Since my transformation to agile, continuous delivery and the concept of attempting to deliver value to customers quicker than ever before, I have often struggled with the concept of an Alpha, Beta or MVP (Minimum Viable Product). What makes it an alpha/beta? Viable to whom? What makes it minimum? How is it possibly a product in this early, unfinished state?
I recently read a very good article by Henrik Kniberg (@henrikkniberg) where he tries to explain the concept of MVP as well: http://blog.crisp.se/2016/01/25/henrikkniberg/making-sense-of-mvp. I personally love his analogies to ‘Earliest Testable Product’, ‘Earliest Usable Product’ and best of all ‘Earliest Lovable Product’. Although articles like this help in the understanding, it really does not help testers understand how to test them.
One of the major stumbling blocks for me as a tester is determining what to test, what not to test, and what to not worry about for now. This often generates statements from the business like: “It’s good enough for now”, “We’ll cross that bridge when we come to it”, “Let’s just wait until we get feedback”, “Um yeah that’s a problem but…”.
When my company switched to agile teams, my team was one of the first to build a separate component feature that was going to get into the hands of the customer early and often for feedback. There were many challenges with this obviously. The toughest part for me (and my team) was understanding how to test this thing and what to care about from a quality perspective. The first time our PO said that we were going to ship the product to them at the end of the next sprint, I went into typical tester panic-mode! Drop everything else, try and test everything, report everything I find, document everything, etc. To encounter blase feedback to issues I was finding was disheartening and challenging to understand. How can we deliver a product with all these incomplete pieces, with all these known issues (many not even raised) but more importantly – how can I help the team make informed decisions about the level of quality and what is important for the team to know about prior to shipping?
Examples of many of the things I found were: design wire frames did not match what we had, use cases were incomplete and workflows were not executable, usability issues, functionality bugs, performance and reliability issues, data validation and error handling not done and the list goes on and on.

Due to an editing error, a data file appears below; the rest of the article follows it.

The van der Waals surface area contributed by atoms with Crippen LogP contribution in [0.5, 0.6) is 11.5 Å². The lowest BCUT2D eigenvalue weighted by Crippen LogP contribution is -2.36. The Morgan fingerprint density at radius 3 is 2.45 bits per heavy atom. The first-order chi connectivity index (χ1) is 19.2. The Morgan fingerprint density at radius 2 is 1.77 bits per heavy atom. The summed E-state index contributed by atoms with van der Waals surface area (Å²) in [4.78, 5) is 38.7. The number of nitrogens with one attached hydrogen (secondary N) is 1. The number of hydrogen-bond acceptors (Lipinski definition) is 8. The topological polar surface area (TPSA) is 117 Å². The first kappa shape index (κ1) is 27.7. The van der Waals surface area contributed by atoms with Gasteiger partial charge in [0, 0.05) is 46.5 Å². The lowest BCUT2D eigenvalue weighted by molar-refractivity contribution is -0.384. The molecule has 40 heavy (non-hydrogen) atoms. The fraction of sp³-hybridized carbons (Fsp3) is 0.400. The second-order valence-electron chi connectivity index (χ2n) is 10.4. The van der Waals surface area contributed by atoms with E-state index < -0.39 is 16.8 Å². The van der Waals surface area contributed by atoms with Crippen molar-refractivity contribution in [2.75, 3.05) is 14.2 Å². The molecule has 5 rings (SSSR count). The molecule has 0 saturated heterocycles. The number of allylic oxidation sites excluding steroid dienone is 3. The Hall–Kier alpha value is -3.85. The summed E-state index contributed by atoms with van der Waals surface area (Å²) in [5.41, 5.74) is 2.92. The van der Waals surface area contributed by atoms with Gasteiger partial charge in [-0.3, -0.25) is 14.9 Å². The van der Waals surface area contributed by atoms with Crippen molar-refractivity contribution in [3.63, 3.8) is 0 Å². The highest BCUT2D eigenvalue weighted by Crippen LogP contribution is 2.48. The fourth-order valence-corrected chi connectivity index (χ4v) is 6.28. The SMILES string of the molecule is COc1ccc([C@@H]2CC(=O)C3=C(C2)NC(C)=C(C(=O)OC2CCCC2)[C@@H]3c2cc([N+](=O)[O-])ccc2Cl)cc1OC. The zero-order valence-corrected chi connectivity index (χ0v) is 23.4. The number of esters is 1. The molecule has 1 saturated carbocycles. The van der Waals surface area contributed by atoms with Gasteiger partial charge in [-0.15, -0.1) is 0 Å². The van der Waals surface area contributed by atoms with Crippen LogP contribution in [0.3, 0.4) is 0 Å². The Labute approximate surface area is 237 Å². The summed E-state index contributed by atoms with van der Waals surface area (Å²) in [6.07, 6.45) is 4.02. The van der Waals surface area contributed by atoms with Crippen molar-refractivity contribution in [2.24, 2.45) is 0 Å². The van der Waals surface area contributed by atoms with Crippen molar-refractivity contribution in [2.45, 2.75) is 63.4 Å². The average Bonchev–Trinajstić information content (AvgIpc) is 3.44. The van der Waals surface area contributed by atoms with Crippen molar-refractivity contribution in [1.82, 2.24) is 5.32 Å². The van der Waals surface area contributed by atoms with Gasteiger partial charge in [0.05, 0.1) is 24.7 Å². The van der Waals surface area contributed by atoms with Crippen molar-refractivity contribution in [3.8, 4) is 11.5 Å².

I tried my best to model my testing to represent the product in its current state of development, so I always knew what it was supposed to look like and behave like at any given point in time. I was doing this well. But, how do I handle all the issues I was finding and how do I wrap my head around the concept and idea that the product is ‘good enough for now?’ As a tester, I found this very difficult.
I still do not have all the answers and always welcome feedback and ideas! Below are some items that I do that help:
- Document known issues (not necessarily as raised bugs) and keep them around for discussion purposes with the team.
- Continually provide feedback to the team as to your own perceived level of quality – find ways of doing this effectively.
- Get the whole team involved in traditional testing activities (including the PO). You would be surprised how quickly issues can get fixed when others see how annoying they are too!
- Get the UX/UI designers involved in the testing of design and usability issues. This can help in making the call that ‘this is good enough for now’. Pairing is an awesome way to do this.
- Functional workflows – inform your team about the inability of users to perform specific actions in your product. It may not quite be as MVP as they originally thought.
- Create a mechanism to ‘talk testing’ and not just about bugs. Often it is hard to talk about testing, the challenges you encounter, the risks, and the health of your product.
- Disassociate yourself from the notion of trying to test everything! It cannot be done nor does it need to be done. Continually have discussions with your team about what are the most important things to test today, tomorrow and as time goes on.
- Instead of simply reporting problems, inform the team about the impacts these problems have. These are much better discussions to have.
Most importantly, don’t sweat it so much! It doesn’t have to be perfect. It is early, expectations are lower, and there should be an understanding amongst the team, the customer and the business that this is an iterative approach to development and delivery. Your team will get there. The customer is getting involved earlier in the process and incomplete or not, this is a way better way of delivering value to your customers.